Capitalizing on Bumper Cover Repairs
In its 2015 Q3 Industry Trends Report, Mitchell published the top 10 parts involved in collisions: fenders, grilles, hoods, headlamps and quarter panels all hovered around 30 percent each.
At a whopping 68 percent? Bumper covers, of course.
That percentage makes the next percentage all the more surprising: 72 percent of bumper covers are being replaced as opposed to being repaired. And in yet another report, Mitchell notes that more hours exist to do a quality bumper cover repair than are currently being estimated across the country.
As the report points out, the accuracy of the repair-versus-replace decision is critical, and these trends signal a lack of equipment and knowledge regarding plastic welding. That’s why, Mitchell says, bumper cover repair training is necessary and something that shops should embrace.
One of the shops that has made that transition is Kline Collision in San Mateo, Calif. Co-owner and full-time plastic welder Warren Kline easily transitioned into the bumper repair role, and he says embracing plastic welding has put his shop one step ahead of the competition in his area. Here, he details how to get the maximum return on investment with bumper cover repairs.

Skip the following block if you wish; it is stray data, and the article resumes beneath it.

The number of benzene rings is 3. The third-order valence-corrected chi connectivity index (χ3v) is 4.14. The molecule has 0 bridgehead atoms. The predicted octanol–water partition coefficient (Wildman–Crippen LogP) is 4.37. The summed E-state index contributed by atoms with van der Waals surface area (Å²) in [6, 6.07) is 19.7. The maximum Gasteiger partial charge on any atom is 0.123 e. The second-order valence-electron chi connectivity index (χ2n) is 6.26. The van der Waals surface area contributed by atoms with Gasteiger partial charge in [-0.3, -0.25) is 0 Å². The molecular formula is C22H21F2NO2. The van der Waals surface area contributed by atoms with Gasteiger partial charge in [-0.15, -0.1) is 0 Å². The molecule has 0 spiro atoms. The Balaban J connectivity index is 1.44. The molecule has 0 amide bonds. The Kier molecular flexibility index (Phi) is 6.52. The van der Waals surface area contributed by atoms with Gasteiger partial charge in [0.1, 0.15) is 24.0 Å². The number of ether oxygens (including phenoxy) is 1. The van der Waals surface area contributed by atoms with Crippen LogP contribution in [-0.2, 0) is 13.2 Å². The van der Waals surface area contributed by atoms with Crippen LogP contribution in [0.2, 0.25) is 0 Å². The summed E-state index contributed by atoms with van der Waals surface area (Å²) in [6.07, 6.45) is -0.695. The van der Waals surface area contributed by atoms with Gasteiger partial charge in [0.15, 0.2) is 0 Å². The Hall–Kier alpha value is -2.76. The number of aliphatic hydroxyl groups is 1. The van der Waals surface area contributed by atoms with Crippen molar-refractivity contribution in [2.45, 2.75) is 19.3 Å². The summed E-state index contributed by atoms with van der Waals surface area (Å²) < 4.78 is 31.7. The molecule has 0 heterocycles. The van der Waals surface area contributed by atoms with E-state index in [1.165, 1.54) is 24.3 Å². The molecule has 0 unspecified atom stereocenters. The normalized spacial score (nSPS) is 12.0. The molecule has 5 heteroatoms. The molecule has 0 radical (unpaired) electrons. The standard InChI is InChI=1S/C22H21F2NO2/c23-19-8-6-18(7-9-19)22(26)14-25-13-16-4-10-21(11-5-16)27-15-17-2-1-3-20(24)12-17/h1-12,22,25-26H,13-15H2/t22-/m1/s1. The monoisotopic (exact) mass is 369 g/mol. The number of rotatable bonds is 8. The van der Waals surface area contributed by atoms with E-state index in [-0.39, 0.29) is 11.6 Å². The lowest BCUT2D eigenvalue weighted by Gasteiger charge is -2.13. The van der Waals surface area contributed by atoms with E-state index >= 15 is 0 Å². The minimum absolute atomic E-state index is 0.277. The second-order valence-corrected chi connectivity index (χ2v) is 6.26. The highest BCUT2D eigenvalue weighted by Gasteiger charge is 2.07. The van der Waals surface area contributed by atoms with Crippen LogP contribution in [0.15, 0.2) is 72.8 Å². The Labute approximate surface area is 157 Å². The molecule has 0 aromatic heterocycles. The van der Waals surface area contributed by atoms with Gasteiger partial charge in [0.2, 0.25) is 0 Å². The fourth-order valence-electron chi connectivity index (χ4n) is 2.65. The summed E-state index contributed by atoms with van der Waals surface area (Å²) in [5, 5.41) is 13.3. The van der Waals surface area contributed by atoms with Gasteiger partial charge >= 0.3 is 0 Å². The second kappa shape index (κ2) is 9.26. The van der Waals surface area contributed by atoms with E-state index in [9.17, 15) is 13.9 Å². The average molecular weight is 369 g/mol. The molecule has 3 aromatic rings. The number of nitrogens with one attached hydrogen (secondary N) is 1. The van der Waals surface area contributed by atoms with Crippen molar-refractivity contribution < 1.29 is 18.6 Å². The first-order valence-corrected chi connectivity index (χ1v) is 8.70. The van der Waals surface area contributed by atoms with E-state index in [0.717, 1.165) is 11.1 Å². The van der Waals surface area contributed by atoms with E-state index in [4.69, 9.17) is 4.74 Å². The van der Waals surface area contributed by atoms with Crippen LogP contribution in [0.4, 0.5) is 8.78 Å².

Embrace the Technology
Before buying a plastic welder for the shop, Kline admittedly had some doubts. He had heard horror stories about larger shops purchasing plastic welders, never using them and allowing them to collect dust.
But once he embraced the technology, the shop immediately put it into use, and several benefits became clear:
Ease of use. Despite never repairing a car before stepping into the role after a technician suddenly quit, Kline says a short training demo from a Urethane Supply Company representative and some tips from the shop’s A tech was enough to get him started on some practice repairs.